All Souls: The Frieda Kahlo Cult
by Peter Schjeldahl
November 05, 2007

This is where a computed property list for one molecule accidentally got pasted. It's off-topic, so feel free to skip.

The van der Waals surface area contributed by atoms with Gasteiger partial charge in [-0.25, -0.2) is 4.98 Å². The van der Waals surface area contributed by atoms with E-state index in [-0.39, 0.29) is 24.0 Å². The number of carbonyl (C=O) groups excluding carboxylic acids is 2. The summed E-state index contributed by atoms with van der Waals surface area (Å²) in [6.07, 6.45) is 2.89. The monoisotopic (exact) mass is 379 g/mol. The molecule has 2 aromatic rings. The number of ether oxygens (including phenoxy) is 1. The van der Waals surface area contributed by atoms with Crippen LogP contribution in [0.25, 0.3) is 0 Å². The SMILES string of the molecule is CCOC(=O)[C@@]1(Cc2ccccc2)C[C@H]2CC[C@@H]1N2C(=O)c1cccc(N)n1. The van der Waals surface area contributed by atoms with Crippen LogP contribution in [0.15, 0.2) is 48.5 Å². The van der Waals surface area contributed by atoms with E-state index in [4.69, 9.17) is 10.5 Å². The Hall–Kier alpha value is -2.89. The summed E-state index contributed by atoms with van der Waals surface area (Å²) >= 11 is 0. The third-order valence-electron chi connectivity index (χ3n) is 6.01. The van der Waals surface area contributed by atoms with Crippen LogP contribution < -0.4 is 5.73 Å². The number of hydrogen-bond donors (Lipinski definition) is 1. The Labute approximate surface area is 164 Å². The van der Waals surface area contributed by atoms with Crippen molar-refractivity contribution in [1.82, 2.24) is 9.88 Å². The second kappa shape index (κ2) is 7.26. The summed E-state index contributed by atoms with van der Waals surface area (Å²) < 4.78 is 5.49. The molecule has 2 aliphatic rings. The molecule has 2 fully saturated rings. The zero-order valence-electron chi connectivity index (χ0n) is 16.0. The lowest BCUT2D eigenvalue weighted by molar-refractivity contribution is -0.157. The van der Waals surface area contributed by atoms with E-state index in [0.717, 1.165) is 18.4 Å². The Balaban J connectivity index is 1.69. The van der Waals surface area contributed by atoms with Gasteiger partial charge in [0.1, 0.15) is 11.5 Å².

There are so many ways to be interested in Frida Kahlo, who was born a hundred years ago an died forty-seven years later, in 1954, that simply to look at and judge her paintings, as paintings may seem narrow-minded. No one need appreciate art to justify being Kahlo fan or even a Kahlo cultist (Why not? The world will have cults, and who better merits one? In Mexico, Kahlo’s ubiquitous image has become the counter-Guadalupe, complementing th numinous Virgin as a deathless icon of Mexicanidad. Kahlo’s ascension since the late nineteen-seventies, to feminist sainthood is ineluctable though a mite strained. (Kahl struggled not in common cause with women but, single-handedly, fo herself.) And her pansexual charisma, shadowed by tales of ghastly physical and emotional suffering, makes her an avatar of liberty and guts. However, Kahlo’s eminence wobbles unless her work holds up. A retrospective at th Walker Art Center, in Minneapolis proves that it does, and then some. She made some iffy symbological pictures an a few perfectly awful ones—forgivably, given their service to her alway imperilled morale—but her self-portraits cannot be overpraised. They are sui generis in art while collegial with great portraiture of every age. Kahlo is among the winnowed elect of twentieth-century painters who will never be absent for long from the mental museums of future artists
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